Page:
Up for Auction: Memory from the First Computer in Space

Brent Hilpert hilpert at cs.ubc.ca
Wed Oct 28 23:48:46 CDT 2015

On 2015-Oct-28, at 6:35 PM, Jon Elson wrote:
> On 10/28/2015 06:32 PM, Brent Hilpert wrote:
>> Not a proof in entirety of the claim, but from a ref and looking at the closeup pics from the auction website, it is an unusual form of core memory where the cores have two holes through them, like a blocky figure 8, apparently an aspect of a technique to achieve non-destructive readout. This is quite unusual and would go some ways to showing a provenance to the Gemini project.
> That scheme is also known as BiAx.  The docs with my Honeywell Alert machine described the same thing.
> As far as I can tell, the EMM core memory unit that came with it is NOT BiAx, however.
> Jon

Very interesting to hear of another scheme, but it's not clear whether it applies to the Gemini auction memory.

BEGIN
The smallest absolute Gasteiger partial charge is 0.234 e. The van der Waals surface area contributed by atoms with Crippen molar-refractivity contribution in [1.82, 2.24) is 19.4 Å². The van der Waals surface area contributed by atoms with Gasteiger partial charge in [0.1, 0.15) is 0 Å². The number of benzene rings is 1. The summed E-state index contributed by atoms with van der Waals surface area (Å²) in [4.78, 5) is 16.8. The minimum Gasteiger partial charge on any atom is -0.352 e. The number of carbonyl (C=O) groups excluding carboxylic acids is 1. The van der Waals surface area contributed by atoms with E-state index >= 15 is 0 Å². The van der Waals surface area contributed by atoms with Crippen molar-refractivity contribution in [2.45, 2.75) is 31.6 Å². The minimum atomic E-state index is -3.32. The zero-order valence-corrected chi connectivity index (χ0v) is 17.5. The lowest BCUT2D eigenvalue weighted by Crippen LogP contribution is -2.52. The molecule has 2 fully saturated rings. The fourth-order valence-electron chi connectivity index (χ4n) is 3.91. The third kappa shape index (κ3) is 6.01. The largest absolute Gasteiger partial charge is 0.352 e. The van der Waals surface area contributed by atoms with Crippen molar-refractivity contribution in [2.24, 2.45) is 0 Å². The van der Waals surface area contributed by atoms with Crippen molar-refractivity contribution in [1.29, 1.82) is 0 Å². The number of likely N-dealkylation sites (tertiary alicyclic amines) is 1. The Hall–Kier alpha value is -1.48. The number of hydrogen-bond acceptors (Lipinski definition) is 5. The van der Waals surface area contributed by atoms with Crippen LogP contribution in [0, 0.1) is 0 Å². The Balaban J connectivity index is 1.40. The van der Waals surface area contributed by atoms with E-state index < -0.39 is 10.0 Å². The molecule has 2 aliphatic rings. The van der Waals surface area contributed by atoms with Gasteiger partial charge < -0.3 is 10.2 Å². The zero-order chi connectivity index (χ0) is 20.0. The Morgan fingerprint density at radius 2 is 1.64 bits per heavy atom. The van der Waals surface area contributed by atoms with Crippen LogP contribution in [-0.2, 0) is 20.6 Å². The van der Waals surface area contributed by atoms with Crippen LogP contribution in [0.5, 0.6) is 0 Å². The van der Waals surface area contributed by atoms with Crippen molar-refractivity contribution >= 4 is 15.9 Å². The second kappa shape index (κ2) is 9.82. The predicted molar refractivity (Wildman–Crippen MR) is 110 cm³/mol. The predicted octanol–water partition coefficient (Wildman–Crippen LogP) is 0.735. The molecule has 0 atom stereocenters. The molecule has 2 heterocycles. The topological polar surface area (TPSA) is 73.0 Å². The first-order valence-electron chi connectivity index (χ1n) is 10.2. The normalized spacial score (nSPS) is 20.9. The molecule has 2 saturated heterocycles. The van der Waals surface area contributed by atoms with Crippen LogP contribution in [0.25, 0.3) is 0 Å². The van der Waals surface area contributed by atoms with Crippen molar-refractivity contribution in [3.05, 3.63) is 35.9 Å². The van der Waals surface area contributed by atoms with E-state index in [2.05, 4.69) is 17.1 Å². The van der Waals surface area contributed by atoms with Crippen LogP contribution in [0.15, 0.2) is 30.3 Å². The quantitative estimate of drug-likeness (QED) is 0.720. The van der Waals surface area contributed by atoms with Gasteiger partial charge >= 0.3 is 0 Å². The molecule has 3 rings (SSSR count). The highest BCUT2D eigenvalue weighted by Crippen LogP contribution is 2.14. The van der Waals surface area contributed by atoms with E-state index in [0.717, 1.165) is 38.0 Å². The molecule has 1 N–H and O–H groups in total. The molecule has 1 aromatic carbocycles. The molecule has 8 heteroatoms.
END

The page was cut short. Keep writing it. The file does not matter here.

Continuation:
The BiAX scheme shows cores with the holes (apertures as they're called in the business) perpendicular to each other.
In contrast, the Gemini auction cores have two apertures with the same orientation (a figure 8).
This abstract
describes BiAX in distinction to "other multi-aperture" techniques, so the Gemini auction memory is not necessarily BiAX.
From what I've seen described, the perpendicular aperture orientation was fundamental to the BiAX scheme.

Another topic: what is a Honeywell Alert machine? Searches are just bringing up some current-day "Honeywell Instant Alert" messaging system.

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